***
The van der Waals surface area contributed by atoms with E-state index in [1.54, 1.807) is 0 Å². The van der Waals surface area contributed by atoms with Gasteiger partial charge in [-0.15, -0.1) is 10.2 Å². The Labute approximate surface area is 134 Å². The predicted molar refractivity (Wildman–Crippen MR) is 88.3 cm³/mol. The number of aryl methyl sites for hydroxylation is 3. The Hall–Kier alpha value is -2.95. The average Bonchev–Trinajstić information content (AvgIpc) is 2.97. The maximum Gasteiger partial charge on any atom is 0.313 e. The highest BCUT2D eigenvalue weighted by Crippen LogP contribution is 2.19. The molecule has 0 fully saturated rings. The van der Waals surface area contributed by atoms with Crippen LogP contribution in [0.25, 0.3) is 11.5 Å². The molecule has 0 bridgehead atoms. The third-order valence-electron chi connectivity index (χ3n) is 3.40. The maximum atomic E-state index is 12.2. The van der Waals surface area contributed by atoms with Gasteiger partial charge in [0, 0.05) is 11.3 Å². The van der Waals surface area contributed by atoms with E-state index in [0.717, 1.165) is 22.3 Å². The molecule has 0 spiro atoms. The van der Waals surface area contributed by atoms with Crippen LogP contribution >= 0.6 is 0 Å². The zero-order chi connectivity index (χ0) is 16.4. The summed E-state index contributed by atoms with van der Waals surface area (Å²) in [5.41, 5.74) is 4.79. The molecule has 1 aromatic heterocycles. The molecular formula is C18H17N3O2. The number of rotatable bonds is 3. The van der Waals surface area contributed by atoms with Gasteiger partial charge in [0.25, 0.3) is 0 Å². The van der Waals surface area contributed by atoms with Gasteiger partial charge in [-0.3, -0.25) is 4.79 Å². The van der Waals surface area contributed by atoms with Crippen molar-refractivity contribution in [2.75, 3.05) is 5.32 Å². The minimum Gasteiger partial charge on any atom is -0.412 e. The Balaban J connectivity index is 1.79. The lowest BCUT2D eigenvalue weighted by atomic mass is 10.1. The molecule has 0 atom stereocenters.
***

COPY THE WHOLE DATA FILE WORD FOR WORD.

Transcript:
The van der Waals surface area contributed by atoms with E-state index in [1.54, 1.807) is 0 Å². The van der Waals surface area contributed by atoms with Gasteiger partial charge in [-0.15, -0.1) is 10.2 Å². The Labute approximate surface area is 134 Å². The predicted molar refractivity (Wildman–Crippen MR) is 88.3 cm³/mol. The number of aryl methyl sites for hydroxylation is 3. The Hall–Kier alpha value is -2.95. The average Bonchev–Trinajstić information content (AvgIpc) is 2.97. The maximum Gasteiger partial charge on any atom is 0.313 e. The highest BCUT2D eigenvalue weighted by Crippen LogP contribution is 2.19. The molecule has 0 fully saturated rings. The van der Waals surface area contributed by atoms with Crippen LogP contribution in [0.25, 0.3) is 11.5 Å². The molecule has 0 bridgehead atoms. The third-order valence-electron chi connectivity index (χ3n) is 3.40. The maximum atomic E-state index is 12.2. The van der Waals surface area contributed by atoms with Gasteiger partial charge in [0, 0.05) is 11.3 Å². The van der Waals surface area contributed by atoms with E-state index in [0.717, 1.165) is 22.3 Å². The molecule has 0 spiro atoms. The van der Waals surface area contributed by atoms with Crippen LogP contribution >= 0.6 is 0 Å². The zero-order chi connectivity index (χ0) is 16.4. The summed E-state index contributed by atoms with van der Waals surface area (Å²) in [5.41, 5.74) is 4.79. The molecule has 1 aromatic heterocycles. The molecular formula is C18H17N3O2. The number of rotatable bonds is 3. The van der Waals surface area contributed by atoms with Gasteiger partial charge in [0.25, 0.3) is 0 Å². The van der Waals surface area contributed by atoms with Gasteiger partial charge in [-0.3, -0.25) is 4.79 Å². The van der Waals surface area contributed by atoms with Crippen molar-refractivity contribution in [2.75, 3.05) is 5.32 Å². The minimum Gasteiger partial charge on any atom is -0.412 e. The Balaban J connectivity index is 1.79. The lowest BCUT2D eigenvalue weighted by atomic mass is 10.1. The molecule has 0 atom stereocenters.